A scan might have found the cancer now killing Daniel van Roo. Instead his doctor gave him 50 STI tests, which van Roo believes was because he is gay.If I hadn’t taken action and if I hadn’t seen a doctor then, you know, then where I am is just where I am. But because I did do those things, I am probably going to be upset about it when I am laying in the hospital bed at the end.
Knowing Helen Maudsley
The fact Helen Maudsley is hardly known to the general Australian public is not so extraordinary. Her husband, John Brack, received all the attention, though they were each as dedicated to their art as the other. It’s like Ethel Carrick, whose husband, Emanuel Phillips Fox, received all the attention here for his pretty garden settings, a less macho take on Australian Impressionism than all those shearing sheds and horse riders, despite the fact Carrick was far more respected by the Parisian art world when they lived and worked there.
That Maudsley had four children in rapid succession when she and her husband were just setting out together couldn’t have helped. If Cyril Connolly’s famous aphorism has any merit – that “there is no more sombre enemy of good art than the pram in the hallway” – tell it to a woman.
“I think it’s just stupid, all that. I never bought that idea,” Maudsley says when I raise the feminist critique over tea at the National Gallery of Victoria, where a show of her work is finally hanging. “And, also, once the children all got to school, I had far more time than John did. He was working all day, earning the money.”
Maudsley has turned 90. She is hunched now and shuffles a little as she walks. But she’s sharp when she raps you over the knuckles. That old-world Melbourne accent adds to the feeling that one is a schoolgirl daring to question the headmistress. Maudsley is equally acute when discussing herself. Why did she not get the recognition? “Well,” she says crisply, “because nobody was interested in what I was doing. I had exhibitions.” And no, apparently, it wasn’t because her art was too cerebral, too difficult to understand. “I just think people wanted other things,” she says, not giving herself an inch.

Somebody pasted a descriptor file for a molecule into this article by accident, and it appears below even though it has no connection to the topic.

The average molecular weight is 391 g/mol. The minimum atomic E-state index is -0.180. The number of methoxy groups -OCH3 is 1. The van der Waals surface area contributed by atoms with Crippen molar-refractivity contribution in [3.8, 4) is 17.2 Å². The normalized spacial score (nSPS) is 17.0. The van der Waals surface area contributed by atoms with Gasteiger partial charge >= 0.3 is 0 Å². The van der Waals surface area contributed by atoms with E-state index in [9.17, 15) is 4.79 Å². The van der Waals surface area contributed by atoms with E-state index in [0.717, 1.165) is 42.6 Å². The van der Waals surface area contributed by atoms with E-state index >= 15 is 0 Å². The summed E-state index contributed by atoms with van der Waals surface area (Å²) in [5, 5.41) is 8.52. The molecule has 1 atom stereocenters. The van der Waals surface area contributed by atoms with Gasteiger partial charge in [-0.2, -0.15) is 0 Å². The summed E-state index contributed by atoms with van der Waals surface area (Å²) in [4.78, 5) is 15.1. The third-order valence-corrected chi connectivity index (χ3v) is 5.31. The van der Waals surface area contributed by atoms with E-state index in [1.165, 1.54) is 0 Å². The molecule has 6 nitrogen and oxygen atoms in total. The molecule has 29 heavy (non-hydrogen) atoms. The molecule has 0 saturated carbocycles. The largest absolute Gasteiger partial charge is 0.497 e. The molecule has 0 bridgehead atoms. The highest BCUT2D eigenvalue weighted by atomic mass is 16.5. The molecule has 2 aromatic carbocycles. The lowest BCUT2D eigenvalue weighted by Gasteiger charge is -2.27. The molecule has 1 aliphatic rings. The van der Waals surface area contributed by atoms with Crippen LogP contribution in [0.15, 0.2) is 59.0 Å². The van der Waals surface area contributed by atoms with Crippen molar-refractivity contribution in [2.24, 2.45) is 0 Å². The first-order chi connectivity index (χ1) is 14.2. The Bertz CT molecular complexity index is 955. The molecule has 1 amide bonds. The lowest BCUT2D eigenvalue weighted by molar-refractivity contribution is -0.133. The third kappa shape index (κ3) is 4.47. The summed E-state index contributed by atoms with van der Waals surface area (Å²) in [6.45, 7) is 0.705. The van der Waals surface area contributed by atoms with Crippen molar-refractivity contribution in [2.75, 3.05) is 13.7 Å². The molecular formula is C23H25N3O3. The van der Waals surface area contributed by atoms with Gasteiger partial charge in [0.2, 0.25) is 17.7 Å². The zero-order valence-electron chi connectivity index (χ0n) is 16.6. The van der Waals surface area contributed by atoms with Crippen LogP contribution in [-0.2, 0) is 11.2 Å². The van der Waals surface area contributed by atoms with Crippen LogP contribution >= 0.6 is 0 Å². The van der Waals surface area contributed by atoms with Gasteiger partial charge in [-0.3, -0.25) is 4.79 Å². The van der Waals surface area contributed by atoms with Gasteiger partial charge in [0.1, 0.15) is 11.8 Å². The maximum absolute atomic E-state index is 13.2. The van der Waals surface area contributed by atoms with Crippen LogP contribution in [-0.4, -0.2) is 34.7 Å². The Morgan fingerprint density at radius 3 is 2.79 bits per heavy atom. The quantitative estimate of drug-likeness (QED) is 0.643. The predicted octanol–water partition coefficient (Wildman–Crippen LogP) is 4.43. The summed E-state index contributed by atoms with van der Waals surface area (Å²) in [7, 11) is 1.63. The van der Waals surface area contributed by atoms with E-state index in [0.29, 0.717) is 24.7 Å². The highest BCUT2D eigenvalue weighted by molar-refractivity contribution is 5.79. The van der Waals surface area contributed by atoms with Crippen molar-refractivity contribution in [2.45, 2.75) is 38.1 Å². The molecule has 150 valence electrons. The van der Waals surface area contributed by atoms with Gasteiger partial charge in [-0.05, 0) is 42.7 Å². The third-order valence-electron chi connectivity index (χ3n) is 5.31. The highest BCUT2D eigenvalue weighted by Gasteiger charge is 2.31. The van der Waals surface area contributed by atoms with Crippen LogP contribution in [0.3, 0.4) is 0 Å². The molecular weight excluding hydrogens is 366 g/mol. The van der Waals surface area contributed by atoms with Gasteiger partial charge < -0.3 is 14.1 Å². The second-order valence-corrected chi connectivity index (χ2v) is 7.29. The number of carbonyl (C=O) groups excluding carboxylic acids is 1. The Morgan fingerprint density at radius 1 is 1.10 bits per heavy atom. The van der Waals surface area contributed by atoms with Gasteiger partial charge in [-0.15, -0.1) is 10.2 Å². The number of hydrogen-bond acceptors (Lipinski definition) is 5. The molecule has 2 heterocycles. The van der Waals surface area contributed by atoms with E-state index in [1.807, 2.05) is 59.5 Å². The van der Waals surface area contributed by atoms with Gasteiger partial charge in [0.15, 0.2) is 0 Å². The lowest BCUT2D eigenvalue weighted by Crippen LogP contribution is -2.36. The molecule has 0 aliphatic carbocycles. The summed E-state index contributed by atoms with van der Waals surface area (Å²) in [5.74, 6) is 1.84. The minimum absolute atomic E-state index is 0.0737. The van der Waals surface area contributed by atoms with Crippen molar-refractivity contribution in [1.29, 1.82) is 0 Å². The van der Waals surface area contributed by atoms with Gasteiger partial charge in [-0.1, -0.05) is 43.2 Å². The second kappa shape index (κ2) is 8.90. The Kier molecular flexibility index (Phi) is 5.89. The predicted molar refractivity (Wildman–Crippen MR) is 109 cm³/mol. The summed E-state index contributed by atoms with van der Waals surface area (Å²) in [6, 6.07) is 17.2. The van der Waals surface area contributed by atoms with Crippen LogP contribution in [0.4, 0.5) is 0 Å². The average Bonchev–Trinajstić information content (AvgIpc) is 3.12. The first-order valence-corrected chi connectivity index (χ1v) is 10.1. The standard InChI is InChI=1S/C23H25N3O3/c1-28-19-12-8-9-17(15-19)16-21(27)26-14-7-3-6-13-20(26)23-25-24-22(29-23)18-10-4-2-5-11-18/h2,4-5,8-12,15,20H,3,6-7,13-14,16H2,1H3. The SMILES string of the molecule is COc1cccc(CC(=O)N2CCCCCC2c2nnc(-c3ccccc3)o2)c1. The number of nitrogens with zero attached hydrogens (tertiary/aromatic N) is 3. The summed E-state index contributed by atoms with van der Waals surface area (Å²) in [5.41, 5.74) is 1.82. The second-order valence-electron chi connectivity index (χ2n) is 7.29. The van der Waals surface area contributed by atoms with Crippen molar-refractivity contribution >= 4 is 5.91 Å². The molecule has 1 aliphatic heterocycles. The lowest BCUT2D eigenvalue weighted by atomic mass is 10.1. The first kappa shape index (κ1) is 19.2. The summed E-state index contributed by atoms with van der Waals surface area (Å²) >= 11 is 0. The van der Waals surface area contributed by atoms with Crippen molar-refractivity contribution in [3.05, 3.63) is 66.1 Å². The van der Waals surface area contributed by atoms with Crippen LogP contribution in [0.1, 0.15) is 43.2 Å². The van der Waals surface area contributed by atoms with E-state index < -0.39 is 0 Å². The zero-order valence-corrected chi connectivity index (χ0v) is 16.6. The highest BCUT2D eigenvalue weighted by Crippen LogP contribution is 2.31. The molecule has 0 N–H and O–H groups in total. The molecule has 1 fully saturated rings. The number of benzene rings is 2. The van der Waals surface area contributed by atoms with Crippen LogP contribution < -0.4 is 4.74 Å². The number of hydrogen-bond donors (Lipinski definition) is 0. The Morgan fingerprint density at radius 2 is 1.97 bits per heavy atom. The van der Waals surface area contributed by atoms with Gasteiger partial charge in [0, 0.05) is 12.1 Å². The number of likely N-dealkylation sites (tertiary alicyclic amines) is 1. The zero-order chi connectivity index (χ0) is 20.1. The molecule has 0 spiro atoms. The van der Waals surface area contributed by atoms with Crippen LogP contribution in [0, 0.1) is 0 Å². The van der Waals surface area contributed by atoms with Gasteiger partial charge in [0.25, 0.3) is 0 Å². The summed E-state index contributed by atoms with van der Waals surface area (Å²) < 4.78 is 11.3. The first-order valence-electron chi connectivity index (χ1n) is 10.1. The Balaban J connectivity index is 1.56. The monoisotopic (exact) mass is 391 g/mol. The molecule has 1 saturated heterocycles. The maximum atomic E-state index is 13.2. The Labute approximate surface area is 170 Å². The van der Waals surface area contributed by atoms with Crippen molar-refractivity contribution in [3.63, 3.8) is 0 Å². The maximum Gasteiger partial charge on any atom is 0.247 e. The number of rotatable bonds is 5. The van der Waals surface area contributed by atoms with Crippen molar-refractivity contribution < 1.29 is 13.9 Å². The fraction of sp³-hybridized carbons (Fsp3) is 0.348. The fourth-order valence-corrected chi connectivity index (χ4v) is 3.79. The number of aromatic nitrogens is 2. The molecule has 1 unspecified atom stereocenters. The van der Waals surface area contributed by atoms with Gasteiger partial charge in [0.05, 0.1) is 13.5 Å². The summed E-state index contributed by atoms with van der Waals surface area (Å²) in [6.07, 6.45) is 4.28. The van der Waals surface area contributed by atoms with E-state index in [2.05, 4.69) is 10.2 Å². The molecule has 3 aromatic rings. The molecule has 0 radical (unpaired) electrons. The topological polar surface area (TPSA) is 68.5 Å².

Maudsley is big on the concept of visual analogy, and the recent drawings and paintings on display at the NGV in Our Knowing and Not Knowing are distillations of her thoughts on it. They luxuriate in ornate titles, such as The Rose Petal Scrolls become the Scrolls of our Ancient Past; of the Law; of Wigs, still worn. The Hands of Now, of Doing. The Pear That is Flesh and Heart. The Conflict with Arrogance. Also, the Flicker of Life, and the Question Mark. I draw a breath after reading it. “Oh, yes,” she says lightly. “I like that one.”
The works are assemblies of signs – lines, numbers, shapes, letters in the subdued pink-blue colour palette she has come to favour – that look almost like hieroglyphs. They force the eye to roam the canvas, up and down, side to side, studying, noticing, connecting and conjecturing in search of an “Aha” moment. They are deeply intellectual, requiring a knowledge of the “grammar” of visual arts – a word Maudsley repeats often – and yet also immediately apprehensible, the symbols themselves eye-catching and recognisable.
Sasha Grishin, the veteran art historian, critic and author of many books, including an encyclopaedia of Australian art and a biography of John Brack, was pleased when Maudsley’s exhibition was announced. “Maudsley is a slow burner,” he says by email from Harvard. Hers is “exquisite work that requires a fairly high threshold to enter. I suspect that the NGV show will be of critical importance for her growing recognition.”